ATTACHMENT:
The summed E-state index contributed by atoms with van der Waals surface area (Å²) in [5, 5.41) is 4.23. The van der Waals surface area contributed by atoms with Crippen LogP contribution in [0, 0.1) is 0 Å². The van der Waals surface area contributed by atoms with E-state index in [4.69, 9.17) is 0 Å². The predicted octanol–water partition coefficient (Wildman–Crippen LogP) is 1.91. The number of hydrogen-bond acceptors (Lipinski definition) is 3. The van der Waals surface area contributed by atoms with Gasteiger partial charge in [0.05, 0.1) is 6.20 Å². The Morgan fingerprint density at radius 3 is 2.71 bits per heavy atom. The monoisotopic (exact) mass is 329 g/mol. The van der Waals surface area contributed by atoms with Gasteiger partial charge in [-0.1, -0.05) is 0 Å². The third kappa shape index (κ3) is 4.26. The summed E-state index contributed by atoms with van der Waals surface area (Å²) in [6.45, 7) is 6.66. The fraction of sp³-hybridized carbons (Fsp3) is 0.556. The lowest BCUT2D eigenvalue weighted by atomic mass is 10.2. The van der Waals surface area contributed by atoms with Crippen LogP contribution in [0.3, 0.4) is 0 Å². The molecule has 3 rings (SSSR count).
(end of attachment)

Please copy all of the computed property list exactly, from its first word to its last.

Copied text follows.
The summed E-state index contributed by atoms with van der Waals surface area (Å²) in [5, 5.41) is 4.23. The van der Waals surface area contributed by atoms with Crippen LogP contribution in [0, 0.1) is 0 Å². The van der Waals surface area contributed by atoms with E-state index in [4.69, 9.17) is 0 Å². The predicted octanol–water partition coefficient (Wildman–Crippen LogP) is 1.91. The number of hydrogen-bond acceptors (Lipinski definition) is 3. The van der Waals surface area contributed by atoms with Gasteiger partial charge in [0.05, 0.1) is 6.20 Å². The Morgan fingerprint density at radius 3 is 2.71 bits per heavy atom. The monoisotopic (exact) mass is 329 g/mol. The van der Waals surface area contributed by atoms with Gasteiger partial charge in [-0.1, -0.05) is 0 Å². The third kappa shape index (κ3) is 4.26. The summed E-state index contributed by atoms with van der Waals surface area (Å²) in [6.45, 7) is 6.66. The fraction of sp³-hybridized carbons (Fsp3) is 0.556. The lowest BCUT2D eigenvalue weighted by atomic mass is 10.2. The van der Waals surface area contributed by atoms with Crippen LogP contribution in [0.3, 0.4) is 0 Å². The molecule has 3 rings (SSSR count).